Ash Wednesday Mass: Palma urges faithfuls to pray, repent, and abstain from bad habits

By: Rosalie O. Abatayo March 06,2019 - 08:32 PM

Catholic faithfuls attending a Mass at the Cebu Metropolitan Cathedral queue to have their foreheads marked with the sign of the cross using ash during the observance of Ash Wednesday on March 6, 2019. CDND Photo/Tonee E. Despojo

CEBU CITY, Philippines —Individuals wearing ashes that form the cross on their foreheads marked the start of the Lent as the Catholic community observed Ash Wednesday today, March 6, with Cebu Archbishop Jose Palma urging the faithfuls to repent and abstain not only from food but also from their bad habits.

Palma said the Lent should be used as an inspiration for do penance and to rediscover a better version of one’s self.

“We should take this occasion to really be serious about repentance, to really be reformed and to journey in [the] faith of the season. Every moment should be an opportunity to strive to be better,” Palma said in an interview after he celebrated the 5 p.m. Ash Wednesday Mass at the Cebu Metropolitan Cathedral.

Aside from abstaining from the comfortable and excessive amount of food, Palma also urged the faithfuls to impose discipline on themselves and refrain from committing their bad habits as a form of penance.

“Fasting is just a reminder but the heart of this is discipline and control. I think besides food we should also think of what can we also fast or abstain from — perhaps spending too much time on TV or other practices which may not be beneficial anymore. Maybe also a way of becoming serious with the season, probably some habits of gambling,” Palma said.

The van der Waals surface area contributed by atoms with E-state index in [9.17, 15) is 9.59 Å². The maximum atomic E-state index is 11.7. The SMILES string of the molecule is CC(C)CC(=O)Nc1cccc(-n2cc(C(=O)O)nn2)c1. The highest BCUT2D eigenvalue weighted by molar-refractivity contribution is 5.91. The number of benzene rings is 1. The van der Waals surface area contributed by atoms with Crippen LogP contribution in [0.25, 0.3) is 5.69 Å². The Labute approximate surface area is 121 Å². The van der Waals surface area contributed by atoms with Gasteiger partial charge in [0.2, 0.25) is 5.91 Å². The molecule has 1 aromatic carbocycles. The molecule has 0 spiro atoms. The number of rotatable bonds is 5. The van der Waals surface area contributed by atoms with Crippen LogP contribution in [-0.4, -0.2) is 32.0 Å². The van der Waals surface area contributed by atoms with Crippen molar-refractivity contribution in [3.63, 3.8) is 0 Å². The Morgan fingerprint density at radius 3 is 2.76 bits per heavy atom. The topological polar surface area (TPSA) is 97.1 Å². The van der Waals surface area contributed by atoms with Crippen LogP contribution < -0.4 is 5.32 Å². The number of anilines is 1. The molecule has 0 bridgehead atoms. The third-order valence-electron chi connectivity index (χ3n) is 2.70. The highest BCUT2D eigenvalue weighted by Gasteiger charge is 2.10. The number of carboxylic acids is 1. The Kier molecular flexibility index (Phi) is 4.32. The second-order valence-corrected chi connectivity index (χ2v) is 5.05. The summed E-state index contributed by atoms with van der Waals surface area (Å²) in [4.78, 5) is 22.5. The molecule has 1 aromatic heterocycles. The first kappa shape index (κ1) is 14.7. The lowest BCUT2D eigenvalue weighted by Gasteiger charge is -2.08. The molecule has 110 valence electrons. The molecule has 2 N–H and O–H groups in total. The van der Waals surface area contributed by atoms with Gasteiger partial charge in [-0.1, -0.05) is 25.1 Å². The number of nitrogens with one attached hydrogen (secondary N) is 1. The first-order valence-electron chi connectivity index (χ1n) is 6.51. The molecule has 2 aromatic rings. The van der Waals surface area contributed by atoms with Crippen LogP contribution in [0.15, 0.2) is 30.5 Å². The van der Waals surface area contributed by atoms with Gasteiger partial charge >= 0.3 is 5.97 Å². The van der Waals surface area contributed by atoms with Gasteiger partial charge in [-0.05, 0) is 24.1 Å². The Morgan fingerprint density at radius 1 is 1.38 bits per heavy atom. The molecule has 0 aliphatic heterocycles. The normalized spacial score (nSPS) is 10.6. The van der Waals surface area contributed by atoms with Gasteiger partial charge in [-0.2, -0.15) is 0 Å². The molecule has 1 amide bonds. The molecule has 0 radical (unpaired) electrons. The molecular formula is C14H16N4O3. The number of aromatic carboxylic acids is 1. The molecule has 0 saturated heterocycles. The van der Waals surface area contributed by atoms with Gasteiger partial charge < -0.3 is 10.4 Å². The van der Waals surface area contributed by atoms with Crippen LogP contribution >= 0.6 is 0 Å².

“Those things are challenges that make the idea of fasting more credible and more beneficial,” the prelate added.

The relic of St. Camillus on display at the Cebu Metropolitan Cathedral on March 6, 2019. | CDN Digital/Tonee Despojo

Cebu’s observance of the Ash Wednesday this year has also been coupled with the veneration to the 404-year-old incorrupt heart relic of St. Camillus, the patron of the sick and health care professionals.

St. Camillus, who died in 1614 in Italy, lived the life of a mercenary before turning into the ministry and founded the Camillians, founded the congregation dedicated for the sick.

Military Ordinariate Bishop Oscar Florencio, in an interview, also said the visit of the relic in time with the Ash Wednesday observance is appropriate to remind the Catholic community that there is something greater that awaits to take place if they choose to repent and renew their ways./elb

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